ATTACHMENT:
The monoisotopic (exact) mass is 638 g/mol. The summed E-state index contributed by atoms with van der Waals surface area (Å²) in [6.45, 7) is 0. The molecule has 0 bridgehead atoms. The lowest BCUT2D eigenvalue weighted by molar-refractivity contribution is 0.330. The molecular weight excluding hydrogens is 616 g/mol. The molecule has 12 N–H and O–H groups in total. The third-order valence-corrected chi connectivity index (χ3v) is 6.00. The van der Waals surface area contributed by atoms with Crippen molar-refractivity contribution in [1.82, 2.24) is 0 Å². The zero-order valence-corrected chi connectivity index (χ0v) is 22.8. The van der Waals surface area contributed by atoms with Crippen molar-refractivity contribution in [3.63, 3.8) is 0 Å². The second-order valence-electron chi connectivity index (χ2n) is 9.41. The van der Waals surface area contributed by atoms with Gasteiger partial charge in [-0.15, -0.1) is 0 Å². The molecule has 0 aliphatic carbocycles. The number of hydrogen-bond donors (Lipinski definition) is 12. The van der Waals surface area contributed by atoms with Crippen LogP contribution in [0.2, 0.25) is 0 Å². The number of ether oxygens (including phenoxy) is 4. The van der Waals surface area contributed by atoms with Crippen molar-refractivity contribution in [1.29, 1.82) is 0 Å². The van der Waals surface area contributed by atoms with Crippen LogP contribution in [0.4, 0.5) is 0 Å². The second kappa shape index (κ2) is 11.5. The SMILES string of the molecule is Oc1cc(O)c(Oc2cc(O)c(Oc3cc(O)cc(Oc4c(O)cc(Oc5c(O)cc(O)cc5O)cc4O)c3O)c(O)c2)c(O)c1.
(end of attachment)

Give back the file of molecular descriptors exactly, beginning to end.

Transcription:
The monoisotopic (exact) mass is 638 g/mol. The summed E-state index contributed by atoms with van der Waals surface area (Å²) in [6.45, 7) is 0. The molecule has 0 bridgehead atoms. The lowest BCUT2D eigenvalue weighted by molar-refractivity contribution is 0.330. The molecular weight excluding hydrogens is 616 g/mol. The molecule has 12 N–H and O–H groups in total. The third-order valence-corrected chi connectivity index (χ3v) is 6.00. The van der Waals surface area contributed by atoms with Crippen molar-refractivity contribution in [1.82, 2.24) is 0 Å². The zero-order valence-corrected chi connectivity index (χ0v) is 22.8. The van der Waals surface area contributed by atoms with Crippen molar-refractivity contribution in [3.63, 3.8) is 0 Å². The second-order valence-electron chi connectivity index (χ2n) is 9.41. The van der Waals surface area contributed by atoms with Gasteiger partial charge in [-0.15, -0.1) is 0 Å². The molecule has 0 aliphatic carbocycles. The number of hydrogen-bond donors (Lipinski definition) is 12. The van der Waals surface area contributed by atoms with Crippen LogP contribution in [0.2, 0.25) is 0 Å². The number of ether oxygens (including phenoxy) is 4. The van der Waals surface area contributed by atoms with Crippen molar-refractivity contribution in [1.29, 1.82) is 0 Å². The van der Waals surface area contributed by atoms with Crippen LogP contribution in [0.4, 0.5) is 0 Å². The second kappa shape index (κ2) is 11.5. The SMILES string of the molecule is Oc1cc(O)c(Oc2cc(O)c(Oc3cc(O)cc(Oc4c(O)cc(Oc5c(O)cc(O)cc5O)cc4O)c3O)c(O)c2)c(O)c1.